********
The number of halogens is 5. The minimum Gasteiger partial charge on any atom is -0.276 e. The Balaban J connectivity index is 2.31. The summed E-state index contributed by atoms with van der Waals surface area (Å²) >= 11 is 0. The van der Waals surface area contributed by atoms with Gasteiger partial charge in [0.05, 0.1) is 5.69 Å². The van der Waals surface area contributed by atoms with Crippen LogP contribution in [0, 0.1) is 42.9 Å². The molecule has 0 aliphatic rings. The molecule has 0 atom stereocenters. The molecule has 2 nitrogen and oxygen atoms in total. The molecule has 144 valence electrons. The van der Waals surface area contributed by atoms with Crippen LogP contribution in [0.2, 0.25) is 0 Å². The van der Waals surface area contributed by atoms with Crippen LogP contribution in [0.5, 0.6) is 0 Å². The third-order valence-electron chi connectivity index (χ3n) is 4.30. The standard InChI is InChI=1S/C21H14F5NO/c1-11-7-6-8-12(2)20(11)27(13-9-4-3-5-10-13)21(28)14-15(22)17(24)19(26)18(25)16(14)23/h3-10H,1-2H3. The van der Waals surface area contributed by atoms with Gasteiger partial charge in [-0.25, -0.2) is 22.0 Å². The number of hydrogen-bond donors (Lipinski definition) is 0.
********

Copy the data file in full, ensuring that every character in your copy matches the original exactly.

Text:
The number of halogens is 5. The minimum Gasteiger partial charge on any atom is -0.276 e. The Balaban J connectivity index is 2.31. The summed E-state index contributed by atoms with van der Waals surface area (Å²) >= 11 is 0. The van der Waals surface area contributed by atoms with Gasteiger partial charge in [0.05, 0.1) is 5.69 Å². The van der Waals surface area contributed by atoms with Crippen LogP contribution in [0, 0.1) is 42.9 Å². The molecule has 0 aliphatic rings. The molecule has 0 atom stereocenters. The molecule has 2 nitrogen and oxygen atoms in total. The molecule has 144 valence electrons. The van der Waals surface area contributed by atoms with Crippen LogP contribution in [0.2, 0.25) is 0 Å². The van der Waals surface area contributed by atoms with Crippen LogP contribution in [0.5, 0.6) is 0 Å². The third-order valence-electron chi connectivity index (χ3n) is 4.30. The standard InChI is InChI=1S/C21H14F5NO/c1-11-7-6-8-12(2)20(11)27(13-9-4-3-5-10-13)21(28)14-15(22)17(24)19(26)18(25)16(14)23/h3-10H,1-2H3. The van der Waals surface area contributed by atoms with Gasteiger partial charge in [-0.25, -0.2) is 22.0 Å². The number of hydrogen-bond donors (Lipinski definition) is 0.